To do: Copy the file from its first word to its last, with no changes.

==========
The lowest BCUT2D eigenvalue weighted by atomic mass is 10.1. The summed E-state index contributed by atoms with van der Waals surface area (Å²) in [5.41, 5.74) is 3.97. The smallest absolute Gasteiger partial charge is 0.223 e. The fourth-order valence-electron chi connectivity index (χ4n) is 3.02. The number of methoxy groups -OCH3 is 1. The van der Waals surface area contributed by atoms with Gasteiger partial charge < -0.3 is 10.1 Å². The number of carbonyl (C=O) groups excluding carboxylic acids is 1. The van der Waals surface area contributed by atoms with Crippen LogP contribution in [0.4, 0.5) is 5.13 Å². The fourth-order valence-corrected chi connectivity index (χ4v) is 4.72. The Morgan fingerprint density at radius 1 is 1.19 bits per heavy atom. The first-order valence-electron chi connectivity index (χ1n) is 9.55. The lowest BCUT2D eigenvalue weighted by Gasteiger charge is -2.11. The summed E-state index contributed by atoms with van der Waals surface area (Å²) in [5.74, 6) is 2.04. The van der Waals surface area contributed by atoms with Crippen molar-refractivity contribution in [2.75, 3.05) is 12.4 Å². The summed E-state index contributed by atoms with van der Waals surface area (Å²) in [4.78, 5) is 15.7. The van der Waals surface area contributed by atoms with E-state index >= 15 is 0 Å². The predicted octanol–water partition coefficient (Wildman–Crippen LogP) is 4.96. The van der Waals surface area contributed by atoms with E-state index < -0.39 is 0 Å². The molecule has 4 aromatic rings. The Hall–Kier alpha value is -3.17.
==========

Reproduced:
The lowest BCUT2D eigenvalue weighted by atomic mass is 10.1. The summed E-state index contributed by atoms with van der Waals surface area (Å²) in [5.41, 5.74) is 3.97. The smallest absolute Gasteiger partial charge is 0.223 e. The fourth-order valence-electron chi connectivity index (χ4n) is 3.02. The number of methoxy groups -OCH3 is 1. The van der Waals surface area contributed by atoms with Gasteiger partial charge < -0.3 is 10.1 Å². The number of carbonyl (C=O) groups excluding carboxylic acids is 1. The van der Waals surface area contributed by atoms with Crippen LogP contribution in [0.4, 0.5) is 5.13 Å². The fourth-order valence-corrected chi connectivity index (χ4v) is 4.72. The Morgan fingerprint density at radius 1 is 1.19 bits per heavy atom. The first-order valence-electron chi connectivity index (χ1n) is 9.55. The lowest BCUT2D eigenvalue weighted by Gasteiger charge is -2.11. The summed E-state index contributed by atoms with van der Waals surface area (Å²) in [5.74, 6) is 2.04. The van der Waals surface area contributed by atoms with Crippen molar-refractivity contribution in [2.75, 3.05) is 12.4 Å². The summed E-state index contributed by atoms with van der Waals surface area (Å²) in [4.78, 5) is 15.7. The van der Waals surface area contributed by atoms with E-state index >= 15 is 0 Å². The predicted octanol–water partition coefficient (Wildman–Crippen LogP) is 4.96. The van der Waals surface area contributed by atoms with E-state index < -0.39 is 0 Å². The molecule has 4 aromatic rings. The Hall–Kier alpha value is -3.17.